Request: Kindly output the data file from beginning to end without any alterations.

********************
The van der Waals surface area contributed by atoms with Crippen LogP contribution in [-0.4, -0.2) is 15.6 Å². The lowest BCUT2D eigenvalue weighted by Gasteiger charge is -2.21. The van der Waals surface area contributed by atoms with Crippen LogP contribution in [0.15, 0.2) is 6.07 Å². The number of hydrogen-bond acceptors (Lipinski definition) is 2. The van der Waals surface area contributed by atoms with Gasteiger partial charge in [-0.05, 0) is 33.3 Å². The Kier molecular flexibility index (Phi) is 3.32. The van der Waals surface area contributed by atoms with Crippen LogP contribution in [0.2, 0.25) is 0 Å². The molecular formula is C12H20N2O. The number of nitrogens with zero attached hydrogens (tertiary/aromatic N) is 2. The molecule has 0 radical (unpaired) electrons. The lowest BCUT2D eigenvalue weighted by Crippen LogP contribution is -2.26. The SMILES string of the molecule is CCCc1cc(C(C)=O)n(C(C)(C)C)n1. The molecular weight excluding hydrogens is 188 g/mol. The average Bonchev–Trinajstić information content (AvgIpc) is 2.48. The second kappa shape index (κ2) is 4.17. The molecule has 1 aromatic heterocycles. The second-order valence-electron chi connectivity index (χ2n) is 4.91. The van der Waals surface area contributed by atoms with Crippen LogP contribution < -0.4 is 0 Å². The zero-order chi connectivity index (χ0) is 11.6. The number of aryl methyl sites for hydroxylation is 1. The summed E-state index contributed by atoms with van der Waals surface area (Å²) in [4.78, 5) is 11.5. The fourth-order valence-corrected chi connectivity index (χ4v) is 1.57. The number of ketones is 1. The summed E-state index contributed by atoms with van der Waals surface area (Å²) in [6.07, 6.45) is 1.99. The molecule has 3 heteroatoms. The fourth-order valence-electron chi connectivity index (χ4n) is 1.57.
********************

The van der Waals surface area contributed by atoms with Crippen LogP contribution in [-0.4, -0.2) is 15.6 Å². The lowest BCUT2D eigenvalue weighted by Gasteiger charge is -2.21. The van der Waals surface area contributed by atoms with Crippen LogP contribution in [0.15, 0.2) is 6.07 Å². The number of hydrogen-bond acceptors (Lipinski definition) is 2. The van der Waals surface area contributed by atoms with Gasteiger partial charge in [-0.05, 0) is 33.3 Å². The Kier molecular flexibility index (Phi) is 3.32. The van der Waals surface area contributed by atoms with Crippen LogP contribution in [0.2, 0.25) is 0 Å². The molecular formula is C12H20N2O. The number of nitrogens with zero attached hydrogens (tertiary/aromatic N) is 2. The molecule has 0 radical (unpaired) electrons. The lowest BCUT2D eigenvalue weighted by Crippen LogP contribution is -2.26. The SMILES string of the molecule is CCCc1cc(C(C)=O)n(C(C)(C)C)n1. The molecular weight excluding hydrogens is 188 g/mol. The average Bonchev–Trinajstić information content (AvgIpc) is 2.48. The second kappa shape index (κ2) is 4.17. The molecule has 1 aromatic heterocycles. The second-order valence-electron chi connectivity index (χ2n) is 4.91. The van der Waals surface area contributed by atoms with Crippen LogP contribution < -0.4 is 0 Å². The zero-order chi connectivity index (χ0) is 11.6. The number of aryl methyl sites for hydroxylation is 1. The summed E-state index contributed by atoms with van der Waals surface area (Å²) in [4.78, 5) is 11.5. The fourth-order valence-corrected chi connectivity index (χ4v) is 1.57. The number of ketones is 1. The summed E-state index contributed by atoms with van der Waals surface area (Å²) in [6.07, 6.45) is 1.99. The molecule has 3 heteroatoms. The fourth-order valence-electron chi connectivity index (χ4n) is 1.57.